United States District Court, Eastern District of California
CHRISTOPHER I. SIMMONS, Plaintiff,
GRISSOM, et al., Defendants.
ORDER GRANTING DEFENDANT KEILEY’S REQUEST FOR A PROTECTIVE ORDER STAYING DISCOVERY UNTIL AFTER RESOLUTION OF THE PENDING MOTION TO DISMISS [ECF No. 94]
Plaintiff Christopher I. Simmons is appearing pro se and in forma pauperis in this civil rights action pursuant to 42 U.S.C. § 1983.
On October 20, 2014, Defendant Keiley filed a motion for a protective order staying discovery until after the Court has ruled on his motion to dismiss. Although the twenty-one (21) day time period for filing an opposition pursuant to Local Rule 230(l) has expired, Plaintiff has not opposed Defendant Keiley’s request for a protective order, and instead has requested an extension of time to file an opposition to the pending motion to dismiss. (ECF No. 99.)
A party may seek a protective order that stays discovery pending resolution of a potentially dispositive motion such as a motion to dismiss pursuant to Federal Rules of Civil Procedure 12(b)(6), as filed by Defendant Keiley in this case. See, e.g., Wenger v. Monroe, 282 F.3d 1068, 1077 (9th Cir. 2002) (affirming district court’s grant of protective order staying discovery pending resolution of motion to dismiss filed pursuant to Federal Rule of Civil Procedure 12(b)(6)). District Courts may exercise “wide discretion in controlling discovery.” Little v. City of Seattle, 863 F.2d 681, 685 (9th Cir. 1988). The Ninth Circuit Court of Appeals has held that in a context of a pending motion to dismiss for failure to state a claim on which relief can be granted, a district court may enter a protective order staying discovery, on a showing of good cause, when the district court “is convinced that the plaintiff will be unable to state a claim for relief.” Wood v. McEwen, 644 F.2d 797, 801 (9th Cir. 1981) (per curiam).
Having no defined standard from the Ninth Circuit to stay discovery when faced with a potentially dispositive motion, federal district court of California, including this Court, have applied a two-part test when evaluating such a request to stay discovery. Lowery v. F.A.A., No. CIV S 93-1352 EJG/GGH, 1994 WL 912632, *3 (E.D. Cal. 1994). First, the pending motion must be potentially dispositive of the entire care, or at least dispositive of the issue at which discovery is aimed. Id. Second, the court must determine whether the pending, potentially dispositive motion can be decided absent additional discovery. Id. If the moving party satisfies these two prongs, the court may issue a protective order. Id. Discovery should proceed if either prong of the test is not met. Id.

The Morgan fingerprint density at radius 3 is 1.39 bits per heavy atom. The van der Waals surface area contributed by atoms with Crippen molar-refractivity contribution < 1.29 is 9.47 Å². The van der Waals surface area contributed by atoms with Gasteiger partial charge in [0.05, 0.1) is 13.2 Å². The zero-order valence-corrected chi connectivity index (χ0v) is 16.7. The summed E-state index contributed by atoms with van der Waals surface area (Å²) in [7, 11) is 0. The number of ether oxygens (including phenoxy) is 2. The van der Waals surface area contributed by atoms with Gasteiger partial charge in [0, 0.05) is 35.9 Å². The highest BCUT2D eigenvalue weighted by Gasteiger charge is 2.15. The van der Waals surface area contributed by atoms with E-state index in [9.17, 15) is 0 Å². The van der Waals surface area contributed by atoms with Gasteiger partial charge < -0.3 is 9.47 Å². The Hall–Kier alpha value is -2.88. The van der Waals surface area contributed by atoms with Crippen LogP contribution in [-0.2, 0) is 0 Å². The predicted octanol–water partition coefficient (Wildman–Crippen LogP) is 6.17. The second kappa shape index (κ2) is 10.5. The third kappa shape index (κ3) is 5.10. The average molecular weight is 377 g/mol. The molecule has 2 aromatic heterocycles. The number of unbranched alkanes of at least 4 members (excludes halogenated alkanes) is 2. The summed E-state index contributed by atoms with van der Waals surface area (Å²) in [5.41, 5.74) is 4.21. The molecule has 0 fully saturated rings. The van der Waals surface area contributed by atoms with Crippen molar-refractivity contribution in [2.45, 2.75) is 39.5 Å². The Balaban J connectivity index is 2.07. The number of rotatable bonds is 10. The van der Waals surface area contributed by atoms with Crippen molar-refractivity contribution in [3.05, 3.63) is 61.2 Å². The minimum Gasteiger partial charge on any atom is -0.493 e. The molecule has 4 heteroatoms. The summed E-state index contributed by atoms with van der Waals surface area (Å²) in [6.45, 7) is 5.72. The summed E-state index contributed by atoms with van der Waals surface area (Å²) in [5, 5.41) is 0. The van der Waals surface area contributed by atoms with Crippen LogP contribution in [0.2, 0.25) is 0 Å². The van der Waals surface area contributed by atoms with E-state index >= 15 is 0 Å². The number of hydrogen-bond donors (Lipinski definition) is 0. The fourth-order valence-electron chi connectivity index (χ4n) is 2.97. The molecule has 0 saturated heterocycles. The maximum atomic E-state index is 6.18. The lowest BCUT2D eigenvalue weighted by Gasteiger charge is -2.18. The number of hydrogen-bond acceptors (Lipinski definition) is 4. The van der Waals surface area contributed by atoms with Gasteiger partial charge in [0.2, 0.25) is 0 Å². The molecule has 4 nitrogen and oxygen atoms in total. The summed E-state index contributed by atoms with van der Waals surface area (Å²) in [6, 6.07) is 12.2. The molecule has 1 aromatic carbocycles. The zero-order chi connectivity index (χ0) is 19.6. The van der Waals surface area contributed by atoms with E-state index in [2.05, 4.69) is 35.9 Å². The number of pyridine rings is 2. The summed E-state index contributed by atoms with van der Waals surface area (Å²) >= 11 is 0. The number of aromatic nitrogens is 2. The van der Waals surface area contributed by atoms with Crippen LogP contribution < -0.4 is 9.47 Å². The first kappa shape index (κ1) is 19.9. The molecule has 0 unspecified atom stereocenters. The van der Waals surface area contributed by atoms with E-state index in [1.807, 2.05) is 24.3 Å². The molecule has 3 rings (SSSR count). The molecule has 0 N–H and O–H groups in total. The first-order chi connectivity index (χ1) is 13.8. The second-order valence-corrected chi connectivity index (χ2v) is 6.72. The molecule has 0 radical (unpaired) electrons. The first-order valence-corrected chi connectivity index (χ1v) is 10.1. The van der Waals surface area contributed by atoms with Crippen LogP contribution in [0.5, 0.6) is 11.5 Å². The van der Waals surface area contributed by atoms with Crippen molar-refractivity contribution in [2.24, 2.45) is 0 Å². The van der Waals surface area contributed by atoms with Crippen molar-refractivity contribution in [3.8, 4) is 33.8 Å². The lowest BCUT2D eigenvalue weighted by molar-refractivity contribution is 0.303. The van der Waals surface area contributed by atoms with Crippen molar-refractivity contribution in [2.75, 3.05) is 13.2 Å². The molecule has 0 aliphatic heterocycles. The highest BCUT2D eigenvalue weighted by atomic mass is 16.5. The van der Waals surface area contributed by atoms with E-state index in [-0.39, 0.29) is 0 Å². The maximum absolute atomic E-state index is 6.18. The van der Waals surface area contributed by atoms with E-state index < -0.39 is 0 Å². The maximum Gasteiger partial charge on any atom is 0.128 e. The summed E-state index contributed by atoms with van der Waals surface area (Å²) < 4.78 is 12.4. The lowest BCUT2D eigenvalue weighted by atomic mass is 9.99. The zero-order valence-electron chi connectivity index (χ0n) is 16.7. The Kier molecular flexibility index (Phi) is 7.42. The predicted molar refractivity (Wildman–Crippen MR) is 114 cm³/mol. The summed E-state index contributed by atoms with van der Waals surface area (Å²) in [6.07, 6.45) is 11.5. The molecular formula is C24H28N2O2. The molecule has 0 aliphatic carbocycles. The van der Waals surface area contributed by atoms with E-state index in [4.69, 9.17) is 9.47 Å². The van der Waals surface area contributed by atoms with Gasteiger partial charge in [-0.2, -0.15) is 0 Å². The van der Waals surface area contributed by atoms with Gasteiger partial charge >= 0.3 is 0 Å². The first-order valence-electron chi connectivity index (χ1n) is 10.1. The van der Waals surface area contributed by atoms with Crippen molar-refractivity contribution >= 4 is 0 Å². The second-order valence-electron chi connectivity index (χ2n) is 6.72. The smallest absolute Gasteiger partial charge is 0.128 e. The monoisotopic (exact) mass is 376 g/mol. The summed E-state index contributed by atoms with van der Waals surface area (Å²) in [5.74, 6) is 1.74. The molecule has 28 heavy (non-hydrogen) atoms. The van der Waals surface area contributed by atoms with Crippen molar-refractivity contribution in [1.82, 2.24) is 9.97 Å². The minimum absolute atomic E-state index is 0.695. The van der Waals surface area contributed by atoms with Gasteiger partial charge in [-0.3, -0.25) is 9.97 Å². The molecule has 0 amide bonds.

The Court finds good cause to grant Defendant Keiley’s motion for a protective order. Defendants Akanno, Grissom, St. Lucia, and Rients filed an answer to Plaintiff’s amended complaint on July 22, 2014. (ECF No. 89.) The next day, the Court issued a discovery and scheduling order. (ECF No. 90.) At that time, Defendant Keiley had not yet been served or appeared in the action. Subsequently, Defendant Keiley was served and filed a motion to dismiss on October 16, 2014.
In his motion to dismiss, Defendant Keiley argues that the amended complaint fails to state a cognizable claim against him in his supervisory role and he should be dismissed from the action. Thus, Defendant Keiley has satisfied that first requirement of Lowery in that his motion to dismiss may be dispositive of the claims against him. In addition, the motion to dismiss can be adjudicated without resort to additional discovery and the second element of Lowery is satisfied. Furthermore, Plaintiff has not opposed Defendant Keiley’s request and the Court does not anticipate a lengthy stay pending resolution of Defendant Keiley’s Rule 12(b)(6) motion.
Based on the foregoing,
IT IS HEREBY ORDERED that:
1. Defendant Keiley’s request for a protective order is GRANTED;
2. All discovery requests as to Defendant Keiley shall be suspended until resolution of the pending motion to dismiss ...